TO KEEP or not to keep has been a perennial question asked of Alec Stewart. On a cold windy day more reminiscent of Manchester in April than Melbourne in summer, the answer was emphatically delivered. Dispensing with wicket-keeping gloves and returning to open the innings, Stewart scored his first Test century against Australia. He now has a Test hundred against every Test playing nation save India.
If it was not overly cheery news for England - they still managed to lose their last seven wickets for 70 runs - it was good news for wicket- keepers. For now, the vacancy is being filled by Warren Hegg, a decision Stewart claimed was made 40 minutes before the scheduled start on Boxing Day morning, after Alex Tudor pulled up lame with a sore hip.
"Playing Alex was an attempt to be positive," Stewart said. "When he wasn't fit, I wanted to do something that appeared to be attacking, so I moved up to opening and gave Heggy the gloves. If Tudor had played, I'd definitely have kept wicket."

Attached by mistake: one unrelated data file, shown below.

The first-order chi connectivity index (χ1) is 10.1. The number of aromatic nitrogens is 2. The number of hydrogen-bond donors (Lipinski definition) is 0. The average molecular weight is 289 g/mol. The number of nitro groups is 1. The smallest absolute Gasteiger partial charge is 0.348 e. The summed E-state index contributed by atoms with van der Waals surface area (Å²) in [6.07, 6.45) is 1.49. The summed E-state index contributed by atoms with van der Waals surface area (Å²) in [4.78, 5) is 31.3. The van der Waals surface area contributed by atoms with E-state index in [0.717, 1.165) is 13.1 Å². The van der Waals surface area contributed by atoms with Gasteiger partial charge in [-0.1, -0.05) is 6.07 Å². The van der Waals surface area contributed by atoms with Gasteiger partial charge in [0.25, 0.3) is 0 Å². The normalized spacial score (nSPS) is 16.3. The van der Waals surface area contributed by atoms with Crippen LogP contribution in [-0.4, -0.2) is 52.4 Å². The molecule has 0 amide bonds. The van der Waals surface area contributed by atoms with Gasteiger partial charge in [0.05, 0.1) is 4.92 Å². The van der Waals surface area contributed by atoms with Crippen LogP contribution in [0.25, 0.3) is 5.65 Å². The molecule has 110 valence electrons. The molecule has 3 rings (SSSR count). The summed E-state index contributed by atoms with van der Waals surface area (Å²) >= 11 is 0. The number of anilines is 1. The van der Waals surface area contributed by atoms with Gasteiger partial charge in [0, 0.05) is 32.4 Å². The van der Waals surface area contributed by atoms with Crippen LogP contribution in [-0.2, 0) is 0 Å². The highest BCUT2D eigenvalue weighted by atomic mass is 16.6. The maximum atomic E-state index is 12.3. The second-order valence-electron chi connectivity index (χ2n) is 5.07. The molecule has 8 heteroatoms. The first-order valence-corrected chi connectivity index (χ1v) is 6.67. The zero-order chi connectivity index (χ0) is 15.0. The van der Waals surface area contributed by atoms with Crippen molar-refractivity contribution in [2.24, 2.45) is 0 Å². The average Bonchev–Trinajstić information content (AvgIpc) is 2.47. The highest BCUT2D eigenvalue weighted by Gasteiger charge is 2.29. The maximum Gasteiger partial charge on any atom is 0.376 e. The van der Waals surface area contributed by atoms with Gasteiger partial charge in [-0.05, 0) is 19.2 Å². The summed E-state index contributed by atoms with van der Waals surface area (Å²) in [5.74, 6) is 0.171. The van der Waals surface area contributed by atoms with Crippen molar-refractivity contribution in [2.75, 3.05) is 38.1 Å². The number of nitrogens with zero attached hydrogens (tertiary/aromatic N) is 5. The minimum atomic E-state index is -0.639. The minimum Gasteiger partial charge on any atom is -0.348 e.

Stewart, however, has never made any secrets about preferring to open the innings. "I've kept wicket in order to give us options whether it be five bowlers, or, as has tended to happen here, seven batsmen. Obviously I'm not saying I'll never keep wicket again, or that I won't open again. Just that I'll always try and do what the selectors feel is best for the side. Obviously, if we'd have done well, I'd have kept all series."
But England have done far from well, especially in the Tests completed, and taking on three jobs (keeping, batting and captaining) against a side as combative as Australia, was always going to require one glowing CV too many.
If the theory looked sustainable, the practical has proved otherwise, and against these opponents, this, as the following figures prove, was a compromise too many.